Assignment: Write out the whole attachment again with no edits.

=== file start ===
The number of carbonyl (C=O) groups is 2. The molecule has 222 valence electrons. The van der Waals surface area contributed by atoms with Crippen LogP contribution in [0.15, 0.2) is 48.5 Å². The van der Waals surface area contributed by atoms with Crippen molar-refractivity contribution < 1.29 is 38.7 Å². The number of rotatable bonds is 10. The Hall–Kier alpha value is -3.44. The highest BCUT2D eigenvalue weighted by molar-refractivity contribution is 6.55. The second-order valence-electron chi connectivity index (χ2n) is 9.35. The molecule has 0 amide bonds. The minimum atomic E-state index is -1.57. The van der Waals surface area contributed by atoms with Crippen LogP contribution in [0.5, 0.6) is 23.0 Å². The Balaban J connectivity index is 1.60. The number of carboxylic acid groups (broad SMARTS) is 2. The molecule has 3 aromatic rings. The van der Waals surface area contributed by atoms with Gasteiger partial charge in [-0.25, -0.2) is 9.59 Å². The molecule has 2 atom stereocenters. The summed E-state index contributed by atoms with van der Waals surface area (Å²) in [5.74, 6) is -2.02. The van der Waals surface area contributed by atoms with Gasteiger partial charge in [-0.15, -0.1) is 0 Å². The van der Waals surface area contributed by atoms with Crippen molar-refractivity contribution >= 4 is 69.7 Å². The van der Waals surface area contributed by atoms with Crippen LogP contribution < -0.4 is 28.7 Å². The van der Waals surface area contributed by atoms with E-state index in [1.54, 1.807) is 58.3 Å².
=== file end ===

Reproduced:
The number of carbonyl (C=O) groups is 2. The molecule has 222 valence electrons. The van der Waals surface area contributed by atoms with Crippen LogP contribution in [0.15, 0.2) is 48.5 Å². The van der Waals surface area contributed by atoms with Crippen molar-refractivity contribution < 1.29 is 38.7 Å². The number of rotatable bonds is 10. The Hall–Kier alpha value is -3.44. The highest BCUT2D eigenvalue weighted by molar-refractivity contribution is 6.55. The second-order valence-electron chi connectivity index (χ2n) is 9.35. The molecule has 0 amide bonds. The minimum atomic E-state index is -1.57. The van der Waals surface area contributed by atoms with Crippen LogP contribution in [0.5, 0.6) is 23.0 Å². The Balaban J connectivity index is 1.60. The number of carboxylic acid groups (broad SMARTS) is 2. The molecule has 3 aromatic rings. The van der Waals surface area contributed by atoms with Gasteiger partial charge in [-0.25, -0.2) is 9.59 Å². The molecule has 2 atom stereocenters. The summed E-state index contributed by atoms with van der Waals surface area (Å²) in [5.74, 6) is -2.02. The van der Waals surface area contributed by atoms with Gasteiger partial charge in [-0.15, -0.1) is 0 Å². The van der Waals surface area contributed by atoms with Crippen molar-refractivity contribution >= 4 is 69.7 Å². The van der Waals surface area contributed by atoms with Crippen LogP contribution < -0.4 is 28.7 Å². The van der Waals surface area contributed by atoms with E-state index in [1.54, 1.807) is 58.3 Å².